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I'm fairly new to wordpress and am coming across new things each day - one was today when I happened across get_terms and noticed that it was basically the same as get_category.

Any particular reason to use one or the other? Is there something that I'm missing?

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2 Answers 2

up vote 7 down vote accepted

As you dive into WordPress, you'll find that WordPress has a lot of wrapper functions. For instance, there's add_theme_page that's just a wrapper of add_submenu_page. That's certainly not the only example (add_submenu_page itself has a bunch of wrappers, in fact). If you look at the source for get_categories(), you'll see that it too is a wrapper for get_terms() (I just learned that myself, so thanks!).

I find that the taxonomy-related functions are some of the most convoluted. A lot of them take very similar arguments and return similar things with little differences. In this case, get_terms() has a name__like parameter that get_category() doesn't. There are probably other little differences too.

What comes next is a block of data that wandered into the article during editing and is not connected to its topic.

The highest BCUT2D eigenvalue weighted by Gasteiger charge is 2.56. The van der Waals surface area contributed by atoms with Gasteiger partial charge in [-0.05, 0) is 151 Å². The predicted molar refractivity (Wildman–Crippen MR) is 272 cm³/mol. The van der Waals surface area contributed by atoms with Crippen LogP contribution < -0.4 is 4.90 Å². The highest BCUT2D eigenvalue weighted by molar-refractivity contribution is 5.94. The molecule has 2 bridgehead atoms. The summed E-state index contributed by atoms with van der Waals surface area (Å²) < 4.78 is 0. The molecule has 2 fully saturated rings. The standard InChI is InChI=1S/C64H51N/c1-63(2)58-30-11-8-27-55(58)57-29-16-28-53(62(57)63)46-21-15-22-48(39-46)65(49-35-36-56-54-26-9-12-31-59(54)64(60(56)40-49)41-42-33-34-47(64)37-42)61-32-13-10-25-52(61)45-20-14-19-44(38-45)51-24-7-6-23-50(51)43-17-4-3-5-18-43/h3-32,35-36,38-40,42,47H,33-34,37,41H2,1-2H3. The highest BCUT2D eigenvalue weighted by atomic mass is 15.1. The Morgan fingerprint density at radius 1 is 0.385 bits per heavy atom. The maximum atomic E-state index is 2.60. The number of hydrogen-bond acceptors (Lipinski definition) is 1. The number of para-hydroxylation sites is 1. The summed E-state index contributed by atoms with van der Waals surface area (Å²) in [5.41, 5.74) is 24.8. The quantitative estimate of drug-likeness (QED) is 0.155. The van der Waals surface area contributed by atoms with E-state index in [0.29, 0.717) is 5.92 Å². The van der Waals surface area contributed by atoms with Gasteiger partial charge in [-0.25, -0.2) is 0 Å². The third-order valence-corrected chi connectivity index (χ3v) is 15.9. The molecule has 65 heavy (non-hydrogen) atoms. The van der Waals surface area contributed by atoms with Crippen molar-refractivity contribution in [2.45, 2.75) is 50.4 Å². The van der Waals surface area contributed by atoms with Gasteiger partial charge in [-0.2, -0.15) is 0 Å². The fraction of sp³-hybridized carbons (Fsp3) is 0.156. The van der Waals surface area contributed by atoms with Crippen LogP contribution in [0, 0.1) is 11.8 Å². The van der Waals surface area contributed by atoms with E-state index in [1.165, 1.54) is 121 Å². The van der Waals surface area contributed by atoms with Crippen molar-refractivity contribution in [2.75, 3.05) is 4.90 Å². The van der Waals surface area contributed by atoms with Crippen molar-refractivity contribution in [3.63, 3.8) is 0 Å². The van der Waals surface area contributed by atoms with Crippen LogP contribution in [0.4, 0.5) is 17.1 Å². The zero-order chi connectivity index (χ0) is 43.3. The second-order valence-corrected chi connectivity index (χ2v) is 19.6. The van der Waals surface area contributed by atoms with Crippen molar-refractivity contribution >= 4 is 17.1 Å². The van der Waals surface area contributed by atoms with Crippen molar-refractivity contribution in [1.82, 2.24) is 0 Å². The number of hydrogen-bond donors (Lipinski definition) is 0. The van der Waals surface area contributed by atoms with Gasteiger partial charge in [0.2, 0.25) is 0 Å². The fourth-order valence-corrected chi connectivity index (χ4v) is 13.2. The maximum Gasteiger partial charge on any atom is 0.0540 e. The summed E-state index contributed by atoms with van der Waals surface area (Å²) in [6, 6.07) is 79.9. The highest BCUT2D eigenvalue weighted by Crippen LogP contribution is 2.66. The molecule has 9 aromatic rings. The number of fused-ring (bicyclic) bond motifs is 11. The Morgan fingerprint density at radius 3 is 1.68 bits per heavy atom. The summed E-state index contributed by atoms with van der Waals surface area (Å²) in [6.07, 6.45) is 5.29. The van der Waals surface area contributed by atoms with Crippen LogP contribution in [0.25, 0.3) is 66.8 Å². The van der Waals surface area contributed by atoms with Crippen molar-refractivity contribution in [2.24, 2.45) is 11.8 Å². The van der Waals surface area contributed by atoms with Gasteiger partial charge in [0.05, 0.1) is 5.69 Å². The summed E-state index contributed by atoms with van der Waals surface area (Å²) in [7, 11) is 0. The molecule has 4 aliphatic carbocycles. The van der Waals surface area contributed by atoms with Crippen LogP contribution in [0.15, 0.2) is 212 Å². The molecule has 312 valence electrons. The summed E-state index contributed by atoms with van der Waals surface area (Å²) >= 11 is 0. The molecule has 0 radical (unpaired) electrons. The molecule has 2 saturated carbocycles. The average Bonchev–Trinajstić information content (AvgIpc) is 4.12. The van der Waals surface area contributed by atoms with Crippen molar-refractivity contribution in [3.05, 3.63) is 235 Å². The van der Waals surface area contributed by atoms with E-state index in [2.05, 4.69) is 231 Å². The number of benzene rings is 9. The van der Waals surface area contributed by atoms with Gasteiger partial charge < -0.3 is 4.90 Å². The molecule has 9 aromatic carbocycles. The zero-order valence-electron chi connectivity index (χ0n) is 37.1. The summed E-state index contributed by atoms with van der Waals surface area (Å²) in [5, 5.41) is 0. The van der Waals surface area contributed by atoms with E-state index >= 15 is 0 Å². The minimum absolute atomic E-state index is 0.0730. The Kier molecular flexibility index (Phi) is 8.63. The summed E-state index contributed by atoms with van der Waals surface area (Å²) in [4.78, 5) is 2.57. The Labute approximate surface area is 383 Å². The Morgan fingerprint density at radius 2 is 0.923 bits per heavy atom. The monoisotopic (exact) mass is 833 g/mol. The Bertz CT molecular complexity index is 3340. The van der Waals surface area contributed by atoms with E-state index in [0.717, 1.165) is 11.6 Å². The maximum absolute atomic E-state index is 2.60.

As a personal preference, I try to use get_terms() as much as possible. In some cases, like add_theme_page that's the recommended function (presumably so WordPress could make changes to the Theme page and keep that function working), but in other cases like this one, I don't think it makes much of a difference. If nothing else, the familiarity helps me do more with it faster. However, some of the functions that return HTML lists like wp_list_categories() can be useful at times.

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One of the most important (and not very obvious) differences between get_terms() and get_categories() is that get_categories() is a wrapper function for get_terms('category'). This means that you cannot get custom taxonomies with get_categories() and must use get_terms() instead.

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Doh, this may not be true. Please disregard until I get an opportunity to verify a previous issue I ran in to. My apologies. –  Brent Clark May 29 '12 at 18:58
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Did you see the accepted answer that already explains this? –  Chris_O May 29 '12 at 23:38
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